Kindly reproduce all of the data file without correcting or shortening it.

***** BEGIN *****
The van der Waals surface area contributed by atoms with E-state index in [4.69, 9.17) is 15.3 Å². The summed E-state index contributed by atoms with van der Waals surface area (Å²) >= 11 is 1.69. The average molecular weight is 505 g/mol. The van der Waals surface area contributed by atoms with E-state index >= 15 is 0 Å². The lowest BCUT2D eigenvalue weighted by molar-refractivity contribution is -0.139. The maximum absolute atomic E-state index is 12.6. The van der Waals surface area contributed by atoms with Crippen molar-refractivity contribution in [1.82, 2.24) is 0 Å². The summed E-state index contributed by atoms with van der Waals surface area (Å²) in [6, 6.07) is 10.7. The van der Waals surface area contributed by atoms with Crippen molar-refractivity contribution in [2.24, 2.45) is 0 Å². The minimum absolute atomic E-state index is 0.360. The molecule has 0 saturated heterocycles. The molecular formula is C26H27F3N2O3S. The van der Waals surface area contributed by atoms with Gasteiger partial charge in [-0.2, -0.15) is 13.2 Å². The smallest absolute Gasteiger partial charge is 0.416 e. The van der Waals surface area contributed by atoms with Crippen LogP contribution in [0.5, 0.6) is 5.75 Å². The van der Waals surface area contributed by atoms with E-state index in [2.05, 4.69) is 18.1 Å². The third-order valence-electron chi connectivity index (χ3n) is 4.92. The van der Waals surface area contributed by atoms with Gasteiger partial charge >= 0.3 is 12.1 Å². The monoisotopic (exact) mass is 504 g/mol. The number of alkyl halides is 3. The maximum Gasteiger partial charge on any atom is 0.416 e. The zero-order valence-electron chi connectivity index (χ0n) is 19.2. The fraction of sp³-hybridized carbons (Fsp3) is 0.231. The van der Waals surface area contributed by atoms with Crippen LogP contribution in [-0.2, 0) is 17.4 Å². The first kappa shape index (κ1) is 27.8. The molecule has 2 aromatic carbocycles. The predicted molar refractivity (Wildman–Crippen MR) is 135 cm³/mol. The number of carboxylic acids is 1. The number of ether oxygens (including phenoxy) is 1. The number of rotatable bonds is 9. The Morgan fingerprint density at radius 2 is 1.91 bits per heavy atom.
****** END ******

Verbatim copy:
The van der Waals surface area contributed by atoms with E-state index in [4.69, 9.17) is 15.3 Å². The summed E-state index contributed by atoms with van der Waals surface area (Å²) >= 11 is 1.69. The average molecular weight is 505 g/mol. The van der Waals surface area contributed by atoms with E-state index >= 15 is 0 Å². The lowest BCUT2D eigenvalue weighted by molar-refractivity contribution is -0.139. The maximum absolute atomic E-state index is 12.6. The van der Waals surface area contributed by atoms with Crippen molar-refractivity contribution in [1.82, 2.24) is 0 Å². The summed E-state index contributed by atoms with van der Waals surface area (Å²) in [6, 6.07) is 10.7. The van der Waals surface area contributed by atoms with Crippen molar-refractivity contribution in [2.24, 2.45) is 0 Å². The minimum absolute atomic E-state index is 0.360. The molecule has 0 saturated heterocycles. The molecular formula is C26H27F3N2O3S. The van der Waals surface area contributed by atoms with Gasteiger partial charge in [-0.2, -0.15) is 13.2 Å². The smallest absolute Gasteiger partial charge is 0.416 e. The van der Waals surface area contributed by atoms with Crippen LogP contribution in [0.5, 0.6) is 5.75 Å². The van der Waals surface area contributed by atoms with E-state index in [2.05, 4.69) is 18.1 Å². The third-order valence-electron chi connectivity index (χ3n) is 4.92. The van der Waals surface area contributed by atoms with Gasteiger partial charge >= 0.3 is 12.1 Å². The monoisotopic (exact) mass is 504 g/mol. The number of alkyl halides is 3. The maximum Gasteiger partial charge on any atom is 0.416 e. The zero-order valence-electron chi connectivity index (χ0n) is 19.2. The fraction of sp³-hybridized carbons (Fsp3) is 0.231. The van der Waals surface area contributed by atoms with Crippen LogP contribution in [-0.2, 0) is 17.4 Å². The first kappa shape index (κ1) is 27.8. The molecule has 2 aromatic carbocycles. The predicted molar refractivity (Wildman–Crippen MR) is 135 cm³/mol. The number of carboxylic acids is 1. The number of ether oxygens (including phenoxy) is 1. The number of rotatable bonds is 9. The Morgan fingerprint density at radius 2 is 1.91 bits per heavy atom.